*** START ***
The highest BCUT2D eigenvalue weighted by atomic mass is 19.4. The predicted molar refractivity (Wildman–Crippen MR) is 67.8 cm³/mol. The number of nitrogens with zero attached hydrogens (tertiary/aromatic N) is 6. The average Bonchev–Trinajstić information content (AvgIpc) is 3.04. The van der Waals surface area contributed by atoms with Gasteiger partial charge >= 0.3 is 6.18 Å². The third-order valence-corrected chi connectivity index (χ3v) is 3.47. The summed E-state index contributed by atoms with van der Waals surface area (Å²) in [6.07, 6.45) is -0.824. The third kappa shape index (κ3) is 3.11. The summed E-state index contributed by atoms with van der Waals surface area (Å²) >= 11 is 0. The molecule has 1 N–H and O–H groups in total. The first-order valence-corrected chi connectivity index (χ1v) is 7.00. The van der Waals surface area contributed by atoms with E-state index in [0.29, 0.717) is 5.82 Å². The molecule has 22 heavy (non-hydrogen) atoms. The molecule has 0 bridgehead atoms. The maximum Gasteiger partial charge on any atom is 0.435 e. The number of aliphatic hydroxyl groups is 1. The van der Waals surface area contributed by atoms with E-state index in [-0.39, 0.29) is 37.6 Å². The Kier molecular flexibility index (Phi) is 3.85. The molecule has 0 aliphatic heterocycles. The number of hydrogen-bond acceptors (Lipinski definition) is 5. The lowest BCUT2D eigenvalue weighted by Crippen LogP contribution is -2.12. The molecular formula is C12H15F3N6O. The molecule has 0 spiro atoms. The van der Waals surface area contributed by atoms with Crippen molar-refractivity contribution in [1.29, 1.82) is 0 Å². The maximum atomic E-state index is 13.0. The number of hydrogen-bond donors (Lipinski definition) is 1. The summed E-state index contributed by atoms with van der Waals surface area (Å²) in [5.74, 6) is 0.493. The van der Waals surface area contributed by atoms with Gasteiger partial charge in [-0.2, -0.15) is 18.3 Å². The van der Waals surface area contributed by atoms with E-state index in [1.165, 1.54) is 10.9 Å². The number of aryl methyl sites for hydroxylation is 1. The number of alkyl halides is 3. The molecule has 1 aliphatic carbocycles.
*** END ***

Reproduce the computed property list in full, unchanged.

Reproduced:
The highest BCUT2D eigenvalue weighted by atomic mass is 19.4. The predicted molar refractivity (Wildman–Crippen MR) is 67.8 cm³/mol. The number of nitrogens with zero attached hydrogens (tertiary/aromatic N) is 6. The average Bonchev–Trinajstić information content (AvgIpc) is 3.04. The van der Waals surface area contributed by atoms with Gasteiger partial charge >= 0.3 is 6.18 Å². The third-order valence-corrected chi connectivity index (χ3v) is 3.47. The summed E-state index contributed by atoms with van der Waals surface area (Å²) in [6.07, 6.45) is -0.824. The third kappa shape index (κ3) is 3.11. The summed E-state index contributed by atoms with van der Waals surface area (Å²) >= 11 is 0. The molecule has 1 N–H and O–H groups in total. The first-order valence-corrected chi connectivity index (χ1v) is 7.00. The van der Waals surface area contributed by atoms with E-state index in [0.29, 0.717) is 5.82 Å². The molecule has 22 heavy (non-hydrogen) atoms. The molecule has 0 bridgehead atoms. The maximum Gasteiger partial charge on any atom is 0.435 e. The number of aliphatic hydroxyl groups is 1. The van der Waals surface area contributed by atoms with E-state index in [-0.39, 0.29) is 37.6 Å². The Kier molecular flexibility index (Phi) is 3.85. The molecule has 0 aliphatic heterocycles. The number of hydrogen-bond acceptors (Lipinski definition) is 5. The lowest BCUT2D eigenvalue weighted by Crippen LogP contribution is -2.12. The molecular formula is C12H15F3N6O. The molecule has 0 spiro atoms. The van der Waals surface area contributed by atoms with Crippen molar-refractivity contribution in [1.29, 1.82) is 0 Å². The maximum atomic E-state index is 13.0. The number of hydrogen-bond donors (Lipinski definition) is 1. The summed E-state index contributed by atoms with van der Waals surface area (Å²) in [5.74, 6) is 0.493. The van der Waals surface area contributed by atoms with Gasteiger partial charge in [-0.2, -0.15) is 18.3 Å². The van der Waals surface area contributed by atoms with E-state index in [1.165, 1.54) is 10.9 Å². The number of aryl methyl sites for hydroxylation is 1. The number of alkyl halides is 3. The molecule has 1 aliphatic carbocycles.